Silbert Anderson, the Jamaican resident manager of an Adams-Morgan apartment building whose fight to keep from being deported has become a cause celebre in his community, has won a reprieve through the intercession of Sen. Birch Bayh (D-Ind).

Anderson had been ordered to leave the United States by today. But in the closing minutes of the Senate session Monday evening Bayh introduced a private immigration bill that will allow Anderson to stay in the country at least for the immediate future and possibly for good.

"It's too much to tell you how I feel," Anderson said yesterday. "I'm felling more than great."

Anderson, 33, has been living illegally in the United States since 1975. For more than three years he has been resident manager at 1760 Euclid St. NW.

Anderson was arrested and ordered deported in 1977 after his estranged wife turned his passport over to the U.S. Immigration and Naturalization Service.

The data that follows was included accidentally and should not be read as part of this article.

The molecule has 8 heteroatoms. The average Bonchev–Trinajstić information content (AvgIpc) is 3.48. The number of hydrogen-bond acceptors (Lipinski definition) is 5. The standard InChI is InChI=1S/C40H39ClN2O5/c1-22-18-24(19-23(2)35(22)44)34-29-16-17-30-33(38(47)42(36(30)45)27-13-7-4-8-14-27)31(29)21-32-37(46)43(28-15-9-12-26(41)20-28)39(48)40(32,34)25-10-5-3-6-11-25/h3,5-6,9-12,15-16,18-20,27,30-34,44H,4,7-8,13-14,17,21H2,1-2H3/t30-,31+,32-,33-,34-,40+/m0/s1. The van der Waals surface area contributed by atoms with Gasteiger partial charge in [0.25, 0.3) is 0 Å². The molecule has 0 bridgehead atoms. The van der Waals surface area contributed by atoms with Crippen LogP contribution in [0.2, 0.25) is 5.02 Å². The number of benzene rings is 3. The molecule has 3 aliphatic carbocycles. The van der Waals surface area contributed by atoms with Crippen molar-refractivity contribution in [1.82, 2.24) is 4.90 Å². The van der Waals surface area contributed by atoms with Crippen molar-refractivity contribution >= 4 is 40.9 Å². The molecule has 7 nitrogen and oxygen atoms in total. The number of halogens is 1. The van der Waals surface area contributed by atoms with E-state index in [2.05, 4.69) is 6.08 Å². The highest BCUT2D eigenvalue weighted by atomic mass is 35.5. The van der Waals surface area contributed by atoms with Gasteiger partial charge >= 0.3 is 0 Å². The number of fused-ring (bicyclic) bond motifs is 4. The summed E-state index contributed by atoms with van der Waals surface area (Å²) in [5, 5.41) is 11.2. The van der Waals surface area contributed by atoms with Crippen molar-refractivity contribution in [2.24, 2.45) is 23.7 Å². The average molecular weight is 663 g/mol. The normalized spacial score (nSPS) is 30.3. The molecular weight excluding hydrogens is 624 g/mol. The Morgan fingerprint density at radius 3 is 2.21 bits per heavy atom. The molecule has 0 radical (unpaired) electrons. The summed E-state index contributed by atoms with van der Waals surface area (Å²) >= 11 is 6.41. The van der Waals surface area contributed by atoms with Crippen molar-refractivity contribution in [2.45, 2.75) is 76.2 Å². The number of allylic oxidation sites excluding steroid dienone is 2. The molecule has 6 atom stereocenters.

Since then friends and lawyers have been fighting through appeals and administrative proceedings to keep him in the country long enough to divorce his wife and marry the American citizen he says he loves. His new wife could then petition the INS to adjust his status to permanent legal resident.

Bayh was contacted by friends of Anderson who persuaded the senator to introduce the bill. The action was taken immediately "to foreclose his being deported until the staff can further investigate Anderson's case," a Bayh aide said.

If that investigation does not cause them to withdraw the bill, the aide said, it probably will take from six months to a year before the Senate acts on the legislation, which would make Anderson a permanent resident. In the meantime immigration proceedings against him are brought to a half.